Bernie Section Was So Large, Biden Section Was Moved to Make Room in Iowa [VIDEO]

Getty Bernie Sanders

At one Iowa caucus today, a Joe Biden section had to be moved over to make room for a Bernie Sanders section that was larger than expected. This news is now being shared all across social media by Sanders supporters.

Here’s a clip from the coverage of when this happened, shared on Facebook.

And here’s another video in case the one above is taken down.

Here’s a photo shared from that moment.

This happened at a caucus in Grinnell.

And of course, people can’t stop talking about it on Twitter and other social media sites.

The results for the caucuses won’t be in for some time, but Sanders reportedly already won some early satellite caucuses, along with Elizabeth Warren and Amy Klobuchar.

Caucus Rules

In most locations, the Iowa caucuses will start at 7 p.m. Central sharp. Although an exact time when the results will be announced isn’t known, Brookings estimated it will be around 11 p.m. Eastern on February 3 or 10 p.m. Central. NPR noted that the caucuses are actually expected to just last an hour, with some ending at 8 p.m. Central (9 p.m. Eastern.)

When the caucuses close, we’ll get three official numbers from the IDP:

  • The results of the first vote (first Presidential Preference)
  • The results of the second and final vote (second Presidential Preference)
  • And the “State Delegate Equivalency” (SDE)

In the Iowa caucus, when it’s time to cast the Presidential Preference Vote in each precinct, people stand in a section of the room that has been designated for their preferred candidate. If a candidate’s voters represent at least 15 percent of the people voting overall (sometimes a higher percentage if the precinct is smaller), then that candidate is “viable” and people in that group must fill out a Presidential Preference Card. Then they’re free to leave. If someone’s candidate is viable in the first round, they cannot vote in the second round, according to the Iowa Democratic Party. This turnout is referred to as the first presidential preference vote.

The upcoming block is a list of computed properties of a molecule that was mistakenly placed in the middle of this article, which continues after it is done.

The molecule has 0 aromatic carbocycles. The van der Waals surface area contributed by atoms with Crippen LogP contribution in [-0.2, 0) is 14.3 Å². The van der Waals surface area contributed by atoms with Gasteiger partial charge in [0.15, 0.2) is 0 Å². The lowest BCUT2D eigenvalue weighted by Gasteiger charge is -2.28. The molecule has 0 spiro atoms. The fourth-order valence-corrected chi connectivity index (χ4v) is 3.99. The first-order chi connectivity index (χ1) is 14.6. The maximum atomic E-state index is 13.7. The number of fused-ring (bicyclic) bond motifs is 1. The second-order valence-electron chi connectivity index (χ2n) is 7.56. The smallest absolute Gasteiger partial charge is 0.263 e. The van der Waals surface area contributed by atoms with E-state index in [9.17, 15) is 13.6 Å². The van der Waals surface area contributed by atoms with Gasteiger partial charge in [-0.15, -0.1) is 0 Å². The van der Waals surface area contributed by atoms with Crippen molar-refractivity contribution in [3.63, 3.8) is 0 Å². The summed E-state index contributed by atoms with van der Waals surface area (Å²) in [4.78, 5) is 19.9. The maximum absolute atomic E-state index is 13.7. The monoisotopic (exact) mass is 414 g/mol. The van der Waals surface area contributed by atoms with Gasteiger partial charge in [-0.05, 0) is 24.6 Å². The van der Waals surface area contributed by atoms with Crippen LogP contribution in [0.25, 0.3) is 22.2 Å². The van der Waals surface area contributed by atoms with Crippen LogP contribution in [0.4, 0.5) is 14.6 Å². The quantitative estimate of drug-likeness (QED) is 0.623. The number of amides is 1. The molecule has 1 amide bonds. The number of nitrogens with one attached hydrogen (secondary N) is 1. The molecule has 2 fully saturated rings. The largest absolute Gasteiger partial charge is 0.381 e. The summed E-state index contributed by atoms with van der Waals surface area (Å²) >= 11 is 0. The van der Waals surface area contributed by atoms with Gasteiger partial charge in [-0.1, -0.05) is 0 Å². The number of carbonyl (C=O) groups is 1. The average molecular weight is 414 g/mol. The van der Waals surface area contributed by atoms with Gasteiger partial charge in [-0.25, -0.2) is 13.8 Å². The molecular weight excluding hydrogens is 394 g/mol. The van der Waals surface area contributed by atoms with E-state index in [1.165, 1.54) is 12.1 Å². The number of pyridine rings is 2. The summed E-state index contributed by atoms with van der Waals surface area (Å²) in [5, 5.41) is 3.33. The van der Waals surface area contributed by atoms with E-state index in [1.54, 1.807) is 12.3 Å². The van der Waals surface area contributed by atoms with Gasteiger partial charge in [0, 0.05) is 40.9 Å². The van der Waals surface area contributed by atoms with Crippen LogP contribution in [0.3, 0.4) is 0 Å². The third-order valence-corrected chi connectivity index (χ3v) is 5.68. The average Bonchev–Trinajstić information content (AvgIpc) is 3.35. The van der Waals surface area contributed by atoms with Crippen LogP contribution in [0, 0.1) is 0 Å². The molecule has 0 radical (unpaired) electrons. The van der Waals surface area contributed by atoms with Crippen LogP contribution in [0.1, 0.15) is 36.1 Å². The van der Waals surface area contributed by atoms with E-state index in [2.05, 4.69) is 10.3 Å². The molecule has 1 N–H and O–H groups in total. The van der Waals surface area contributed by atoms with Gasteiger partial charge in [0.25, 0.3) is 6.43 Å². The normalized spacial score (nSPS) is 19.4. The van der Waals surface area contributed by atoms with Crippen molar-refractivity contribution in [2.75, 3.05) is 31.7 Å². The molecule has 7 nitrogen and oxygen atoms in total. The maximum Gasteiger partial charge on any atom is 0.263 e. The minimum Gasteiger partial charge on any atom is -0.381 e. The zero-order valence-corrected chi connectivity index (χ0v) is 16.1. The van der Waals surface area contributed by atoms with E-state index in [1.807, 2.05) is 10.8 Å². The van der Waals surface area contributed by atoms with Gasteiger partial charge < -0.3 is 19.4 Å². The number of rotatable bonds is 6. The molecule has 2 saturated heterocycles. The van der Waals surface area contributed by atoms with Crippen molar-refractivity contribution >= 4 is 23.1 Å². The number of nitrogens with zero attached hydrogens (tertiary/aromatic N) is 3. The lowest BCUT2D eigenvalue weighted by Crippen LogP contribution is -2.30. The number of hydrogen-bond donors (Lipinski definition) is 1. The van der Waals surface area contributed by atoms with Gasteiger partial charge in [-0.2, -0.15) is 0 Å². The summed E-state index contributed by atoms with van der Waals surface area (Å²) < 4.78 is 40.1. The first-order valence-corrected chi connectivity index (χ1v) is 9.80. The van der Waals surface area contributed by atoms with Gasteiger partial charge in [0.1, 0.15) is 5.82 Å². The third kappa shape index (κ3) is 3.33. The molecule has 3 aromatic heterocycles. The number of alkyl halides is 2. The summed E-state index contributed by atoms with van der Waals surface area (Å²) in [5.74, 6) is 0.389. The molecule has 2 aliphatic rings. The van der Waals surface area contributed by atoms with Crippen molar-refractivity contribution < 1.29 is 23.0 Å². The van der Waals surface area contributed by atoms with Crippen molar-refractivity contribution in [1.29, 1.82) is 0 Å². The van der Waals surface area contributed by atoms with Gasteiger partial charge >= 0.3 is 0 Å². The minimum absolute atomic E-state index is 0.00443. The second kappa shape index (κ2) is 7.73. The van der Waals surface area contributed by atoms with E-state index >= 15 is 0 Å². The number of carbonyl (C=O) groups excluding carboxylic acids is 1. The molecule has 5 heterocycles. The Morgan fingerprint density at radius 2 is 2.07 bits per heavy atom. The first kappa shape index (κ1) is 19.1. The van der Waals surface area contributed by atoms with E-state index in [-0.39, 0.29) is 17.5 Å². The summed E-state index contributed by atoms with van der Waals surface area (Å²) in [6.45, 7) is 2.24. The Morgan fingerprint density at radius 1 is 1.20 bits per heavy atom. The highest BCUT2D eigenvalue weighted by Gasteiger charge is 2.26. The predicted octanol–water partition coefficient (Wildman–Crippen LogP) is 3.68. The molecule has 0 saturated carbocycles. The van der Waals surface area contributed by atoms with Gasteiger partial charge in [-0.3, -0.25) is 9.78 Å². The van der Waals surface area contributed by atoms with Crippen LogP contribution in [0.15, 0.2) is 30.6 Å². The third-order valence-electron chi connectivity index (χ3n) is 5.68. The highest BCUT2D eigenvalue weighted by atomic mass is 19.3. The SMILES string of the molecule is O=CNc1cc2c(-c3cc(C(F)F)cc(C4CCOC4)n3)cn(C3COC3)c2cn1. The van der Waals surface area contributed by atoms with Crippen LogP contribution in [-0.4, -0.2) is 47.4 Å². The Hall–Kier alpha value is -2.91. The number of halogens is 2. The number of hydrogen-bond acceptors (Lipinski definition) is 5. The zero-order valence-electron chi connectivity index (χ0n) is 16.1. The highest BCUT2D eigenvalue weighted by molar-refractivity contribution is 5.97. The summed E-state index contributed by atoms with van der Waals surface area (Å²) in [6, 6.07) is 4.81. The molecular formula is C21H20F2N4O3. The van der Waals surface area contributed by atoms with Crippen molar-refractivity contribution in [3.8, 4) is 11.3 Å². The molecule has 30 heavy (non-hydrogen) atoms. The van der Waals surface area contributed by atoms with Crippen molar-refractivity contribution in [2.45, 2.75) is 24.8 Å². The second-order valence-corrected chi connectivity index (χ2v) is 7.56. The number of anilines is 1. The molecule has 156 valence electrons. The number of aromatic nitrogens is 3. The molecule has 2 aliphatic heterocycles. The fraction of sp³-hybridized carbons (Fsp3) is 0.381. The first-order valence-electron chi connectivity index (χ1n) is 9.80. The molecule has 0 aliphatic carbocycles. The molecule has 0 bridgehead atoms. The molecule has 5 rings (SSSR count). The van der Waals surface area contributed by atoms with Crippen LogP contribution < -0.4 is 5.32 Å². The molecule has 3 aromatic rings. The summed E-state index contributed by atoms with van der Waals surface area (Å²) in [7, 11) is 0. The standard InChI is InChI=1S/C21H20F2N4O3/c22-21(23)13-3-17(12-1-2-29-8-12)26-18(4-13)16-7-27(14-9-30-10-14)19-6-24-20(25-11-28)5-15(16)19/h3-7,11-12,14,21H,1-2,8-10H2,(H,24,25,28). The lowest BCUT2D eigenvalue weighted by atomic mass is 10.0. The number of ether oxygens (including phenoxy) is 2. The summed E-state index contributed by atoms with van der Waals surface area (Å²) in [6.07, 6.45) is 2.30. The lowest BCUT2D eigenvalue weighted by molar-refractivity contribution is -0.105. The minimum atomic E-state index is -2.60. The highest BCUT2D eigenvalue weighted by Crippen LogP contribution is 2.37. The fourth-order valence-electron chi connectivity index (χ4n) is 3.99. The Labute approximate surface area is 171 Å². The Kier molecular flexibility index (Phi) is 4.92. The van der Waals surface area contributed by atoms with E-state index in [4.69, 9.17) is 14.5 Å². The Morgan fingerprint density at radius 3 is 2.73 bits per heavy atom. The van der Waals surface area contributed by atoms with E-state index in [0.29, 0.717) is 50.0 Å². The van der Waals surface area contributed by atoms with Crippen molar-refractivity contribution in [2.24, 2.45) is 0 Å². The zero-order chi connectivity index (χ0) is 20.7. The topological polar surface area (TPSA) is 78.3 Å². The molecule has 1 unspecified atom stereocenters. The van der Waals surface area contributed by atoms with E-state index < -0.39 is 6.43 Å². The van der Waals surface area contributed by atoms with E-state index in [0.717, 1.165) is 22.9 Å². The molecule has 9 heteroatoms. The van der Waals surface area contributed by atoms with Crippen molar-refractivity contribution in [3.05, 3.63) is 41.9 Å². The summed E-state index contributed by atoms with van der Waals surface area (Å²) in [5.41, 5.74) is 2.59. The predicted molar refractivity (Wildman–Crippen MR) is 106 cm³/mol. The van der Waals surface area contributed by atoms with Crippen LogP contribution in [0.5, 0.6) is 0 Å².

The Frontrunners in the Polls

Recent Iowa polls have given some strong frontrunners for today’s caucuses, according to 538. A Monmouth University poll for January 23-27 gave first place to Joe Biden at 29%, followed by Bernie Sanders at 25%, Pete Buttigieg at 20%, and Elizabeth Warren at 19%. Meanwhile, another Monmouth University poll handed a first place tie to Joe Biden and Bernie Sanders at 22%.

A Civiqs poll for January 23-27 in Iowa gave Sanders the win at 24%, followed by Warren at 19%, Buttigieg at 17%, and Biden at 15%. Amy Klobuchar hit the double digits here at 11%, followed by Andrew Yang at 5%. A Morningside poll for January 17-23 put Biden in first at 19%, followed by Buttigieg at 18%, Sanders at 15%, Warren at 15%, and Klobuchar at 12%. Tom Steyer came next with 6%.

A Change Research poll for Iowa January 22-26 placed Sanders in first at 30%, followed by Buttigieg at 23%, Biden at 22%, and Warren at 20%. Judging by how differently all these polls fall, today’s caucus is anyone’s to win. The strongest frontrunners have consistently been Biden, Sanders, Warren, and Buttigieg.

Sanders was the winner in a poll that did not end up being officially released because of concerns that one person was left off.

This was going to be the last poll of the race, where Sanders came in at 22 percent, Warren at 18 percent, Buttigieg at 16 percent, and Biden at 13 percent.